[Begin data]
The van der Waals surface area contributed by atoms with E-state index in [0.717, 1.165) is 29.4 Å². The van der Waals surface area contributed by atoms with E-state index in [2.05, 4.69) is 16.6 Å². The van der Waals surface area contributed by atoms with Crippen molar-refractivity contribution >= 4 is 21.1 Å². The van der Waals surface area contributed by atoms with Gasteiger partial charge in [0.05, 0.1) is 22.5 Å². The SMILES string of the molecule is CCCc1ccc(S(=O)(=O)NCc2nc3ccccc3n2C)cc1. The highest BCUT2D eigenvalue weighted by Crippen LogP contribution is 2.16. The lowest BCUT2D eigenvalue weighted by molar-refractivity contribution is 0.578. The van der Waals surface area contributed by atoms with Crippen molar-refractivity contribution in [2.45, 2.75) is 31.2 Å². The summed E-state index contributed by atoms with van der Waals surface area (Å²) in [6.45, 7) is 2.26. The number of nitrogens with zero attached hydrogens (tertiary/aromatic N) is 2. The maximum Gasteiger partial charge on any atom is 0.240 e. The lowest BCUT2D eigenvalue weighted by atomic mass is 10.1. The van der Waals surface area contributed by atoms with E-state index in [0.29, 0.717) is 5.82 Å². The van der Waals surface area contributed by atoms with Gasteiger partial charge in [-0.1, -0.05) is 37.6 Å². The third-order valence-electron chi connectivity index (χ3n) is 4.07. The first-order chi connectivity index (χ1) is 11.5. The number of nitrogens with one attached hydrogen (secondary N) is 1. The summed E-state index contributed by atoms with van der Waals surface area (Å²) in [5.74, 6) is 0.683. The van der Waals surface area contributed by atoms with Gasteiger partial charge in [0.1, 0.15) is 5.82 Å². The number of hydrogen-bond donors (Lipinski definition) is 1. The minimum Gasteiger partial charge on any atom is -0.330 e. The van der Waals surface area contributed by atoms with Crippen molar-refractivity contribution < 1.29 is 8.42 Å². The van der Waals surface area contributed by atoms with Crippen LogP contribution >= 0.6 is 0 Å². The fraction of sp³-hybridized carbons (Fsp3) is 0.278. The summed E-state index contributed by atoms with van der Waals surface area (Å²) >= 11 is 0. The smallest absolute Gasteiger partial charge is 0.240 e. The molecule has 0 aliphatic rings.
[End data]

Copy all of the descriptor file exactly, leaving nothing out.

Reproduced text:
The van der Waals surface area contributed by atoms with E-state index in [0.717, 1.165) is 29.4 Å². The van der Waals surface area contributed by atoms with E-state index in [2.05, 4.69) is 16.6 Å². The van der Waals surface area contributed by atoms with Crippen molar-refractivity contribution >= 4 is 21.1 Å². The van der Waals surface area contributed by atoms with Gasteiger partial charge in [0.05, 0.1) is 22.5 Å². The SMILES string of the molecule is CCCc1ccc(S(=O)(=O)NCc2nc3ccccc3n2C)cc1. The highest BCUT2D eigenvalue weighted by Crippen LogP contribution is 2.16. The lowest BCUT2D eigenvalue weighted by molar-refractivity contribution is 0.578. The van der Waals surface area contributed by atoms with Crippen molar-refractivity contribution in [2.45, 2.75) is 31.2 Å². The summed E-state index contributed by atoms with van der Waals surface area (Å²) in [6.45, 7) is 2.26. The number of nitrogens with zero attached hydrogens (tertiary/aromatic N) is 2. The maximum Gasteiger partial charge on any atom is 0.240 e. The lowest BCUT2D eigenvalue weighted by atomic mass is 10.1. The van der Waals surface area contributed by atoms with E-state index in [0.29, 0.717) is 5.82 Å². The van der Waals surface area contributed by atoms with Gasteiger partial charge in [-0.1, -0.05) is 37.6 Å². The third-order valence-electron chi connectivity index (χ3n) is 4.07. The first-order chi connectivity index (χ1) is 11.5. The number of nitrogens with one attached hydrogen (secondary N) is 1. The summed E-state index contributed by atoms with van der Waals surface area (Å²) in [5.74, 6) is 0.683. The van der Waals surface area contributed by atoms with Gasteiger partial charge in [0.1, 0.15) is 5.82 Å². The number of hydrogen-bond donors (Lipinski definition) is 1. The minimum Gasteiger partial charge on any atom is -0.330 e. The van der Waals surface area contributed by atoms with Crippen molar-refractivity contribution < 1.29 is 8.42 Å². The van der Waals surface area contributed by atoms with Crippen LogP contribution >= 0.6 is 0 Å². The fraction of sp³-hybridized carbons (Fsp3) is 0.278. The summed E-state index contributed by atoms with van der Waals surface area (Å²) >= 11 is 0. The smallest absolute Gasteiger partial charge is 0.240 e. The molecule has 0 aliphatic rings.